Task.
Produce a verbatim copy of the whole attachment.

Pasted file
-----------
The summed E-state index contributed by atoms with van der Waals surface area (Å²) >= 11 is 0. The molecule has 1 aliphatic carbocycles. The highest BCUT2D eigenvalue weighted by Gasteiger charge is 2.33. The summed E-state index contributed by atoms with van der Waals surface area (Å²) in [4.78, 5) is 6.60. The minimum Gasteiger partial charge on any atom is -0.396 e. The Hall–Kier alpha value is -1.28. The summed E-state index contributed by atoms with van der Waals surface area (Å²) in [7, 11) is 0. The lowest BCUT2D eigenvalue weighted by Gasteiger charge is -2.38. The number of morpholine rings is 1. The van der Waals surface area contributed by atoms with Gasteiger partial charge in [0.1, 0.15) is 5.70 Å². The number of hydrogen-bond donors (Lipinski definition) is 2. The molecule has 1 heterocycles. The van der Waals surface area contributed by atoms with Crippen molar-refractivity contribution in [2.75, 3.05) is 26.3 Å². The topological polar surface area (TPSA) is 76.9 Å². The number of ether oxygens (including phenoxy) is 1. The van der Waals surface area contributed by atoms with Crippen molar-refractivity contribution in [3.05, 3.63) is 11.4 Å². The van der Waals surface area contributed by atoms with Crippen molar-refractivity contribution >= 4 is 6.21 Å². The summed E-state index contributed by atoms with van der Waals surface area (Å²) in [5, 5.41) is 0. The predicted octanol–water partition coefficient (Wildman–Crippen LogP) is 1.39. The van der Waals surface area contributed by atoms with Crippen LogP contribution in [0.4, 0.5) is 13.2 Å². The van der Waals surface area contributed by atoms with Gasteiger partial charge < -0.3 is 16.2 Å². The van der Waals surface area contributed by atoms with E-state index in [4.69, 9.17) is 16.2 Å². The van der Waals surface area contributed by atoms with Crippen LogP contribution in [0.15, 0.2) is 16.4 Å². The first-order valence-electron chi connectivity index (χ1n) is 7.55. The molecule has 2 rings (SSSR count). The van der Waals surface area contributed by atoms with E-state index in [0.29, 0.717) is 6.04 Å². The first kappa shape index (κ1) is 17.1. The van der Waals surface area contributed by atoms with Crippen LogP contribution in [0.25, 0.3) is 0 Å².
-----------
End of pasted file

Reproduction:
The summed E-state index contributed by atoms with van der Waals surface area (Å²) >= 11 is 0. The molecule has 1 aliphatic carbocycles. The highest BCUT2D eigenvalue weighted by Gasteiger charge is 2.33. The summed E-state index contributed by atoms with van der Waals surface area (Å²) in [4.78, 5) is 6.60. The minimum Gasteiger partial charge on any atom is -0.396 e. The Hall–Kier alpha value is -1.28. The summed E-state index contributed by atoms with van der Waals surface area (Å²) in [7, 11) is 0. The lowest BCUT2D eigenvalue weighted by Gasteiger charge is -2.38. The number of morpholine rings is 1. The van der Waals surface area contributed by atoms with Gasteiger partial charge in [0.1, 0.15) is 5.70 Å². The number of hydrogen-bond donors (Lipinski definition) is 2. The molecule has 1 heterocycles. The van der Waals surface area contributed by atoms with Crippen molar-refractivity contribution in [2.75, 3.05) is 26.3 Å². The topological polar surface area (TPSA) is 76.9 Å². The number of ether oxygens (including phenoxy) is 1. The van der Waals surface area contributed by atoms with Crippen molar-refractivity contribution in [3.05, 3.63) is 11.4 Å². The van der Waals surface area contributed by atoms with Crippen molar-refractivity contribution >= 4 is 6.21 Å². The summed E-state index contributed by atoms with van der Waals surface area (Å²) in [5, 5.41) is 0. The predicted octanol–water partition coefficient (Wildman–Crippen LogP) is 1.39. The van der Waals surface area contributed by atoms with Crippen LogP contribution in [0.4, 0.5) is 13.2 Å². The van der Waals surface area contributed by atoms with Gasteiger partial charge < -0.3 is 16.2 Å². The van der Waals surface area contributed by atoms with E-state index in [4.69, 9.17) is 16.2 Å². The van der Waals surface area contributed by atoms with Crippen LogP contribution in [0.15, 0.2) is 16.4 Å². The first-order valence-electron chi connectivity index (χ1n) is 7.55. The molecule has 2 rings (SSSR count). The van der Waals surface area contributed by atoms with E-state index in [0.29, 0.717) is 6.04 Å². The first kappa shape index (κ1) is 17.1. The van der Waals surface area contributed by atoms with Crippen LogP contribution in [0.25, 0.3) is 0 Å².